Since 1995, Dero Bike Rack Co. has been positively contributing to the world of bike commuting. The company produces a host of bike parking solutions, including commercial racks and storage lockers as well as home storage products. However, I have mixed emotions about the new Fixit Public Bike Repair Stand that Dero has recently introduced.
Dero’s pitch for the Fixit begins by saying, “You are riding home from work when you notice your bike needs some adjusting. The bike shop is closed and out of your way, so now what? Fixit to the rescue!” The Fixit is a repair stand equipped with tools and a pump (secured to the stand with stainless steel cables and tamper-proof fasteners) that appears to be marketed to bicycle-friendly businesses or communities for installation next to bicycle parking, trailheads or other high-traffic areas.
At first glance, the Fixit seems like a great idea. Who wouldn’t want a fully-stocked work stand to appear when you run over a piece of glass on your way home from the office? But, after I thought about the concept for about thirty seconds, I had some questions. One concern is the potential for these stands to give commuters a false sense of security that leads to them being unprepared for the reality of riding any substantial distance – if there is a pump and repair stand next to your bicycle parking at the office, it still isn’t a spectacular idea to commute to work without the proper equipment to repair a flat should you get one during the actual ride to work. This issue most likely wouldn’t be a problem for veteran commuters, but if the idea is to encourage new commuters to rely on the Fixit for emergency repairs, that could be problematic.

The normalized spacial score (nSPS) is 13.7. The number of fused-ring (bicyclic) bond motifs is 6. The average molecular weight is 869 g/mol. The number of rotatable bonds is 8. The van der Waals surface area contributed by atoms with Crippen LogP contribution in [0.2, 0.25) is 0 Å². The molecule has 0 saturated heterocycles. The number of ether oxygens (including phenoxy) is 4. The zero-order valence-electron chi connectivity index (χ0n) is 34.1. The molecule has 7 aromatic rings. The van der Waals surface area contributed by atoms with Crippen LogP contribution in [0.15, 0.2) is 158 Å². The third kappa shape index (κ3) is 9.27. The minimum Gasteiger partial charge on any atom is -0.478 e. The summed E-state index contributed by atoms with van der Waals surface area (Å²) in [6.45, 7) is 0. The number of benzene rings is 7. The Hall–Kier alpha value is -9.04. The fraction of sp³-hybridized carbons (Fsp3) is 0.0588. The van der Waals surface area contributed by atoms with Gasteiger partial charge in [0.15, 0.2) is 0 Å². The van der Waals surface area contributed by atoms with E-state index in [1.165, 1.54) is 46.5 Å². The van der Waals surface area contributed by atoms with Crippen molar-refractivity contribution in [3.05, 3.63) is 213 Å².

Full disclosure: I have no idea what tools the Fixit includes in its repertoire. Currently, there is no list of specifics on the Dero site, but it does say that it includes “all of the tools necessary to perform basic repairs and maintenance, from changing a flat to adjusting brakes and derailleurs.” Once again, this sounds fantastic (free tools!), but my years of experience in bicycle retail have taught me that most people have no idea what the word “derailleur” means, let alone how to adjust one (if you disagree with me, keep in mind that you are the type of person who reads a bike blog). The Fixit does include a convenient QR code that the user can scan with a smart phone to reveal the secrets of bicycle maintenance. Maybe I’m a cynic, but the image that I have in my head of a novice cyclist holding a phone, an unfamiliar tool and touching the delicate parts of a drivetrain makes me cringe more than a little bit.
Are there positive features of the Fixit? Absolutely. This stand could serve as a fantastic perk for the everyday commuter who wants to toss his bike up in a stand and check his tire pressure before riding home or explore that strange screeching noise that was coming from his brakes on the ride in. But the Fixit is no better suited to handle emergency repairs than the local bike shop or your home stand (unless there is one on every corner, and maybe that’s Dero’s plan). My advice? Carry a multi-tool, a tube and a mini-pump. Take a basic maintenance and repair class. Unfortunately, disaster doesn’t always strike when you’re approaching a conveniently located Fixit stand.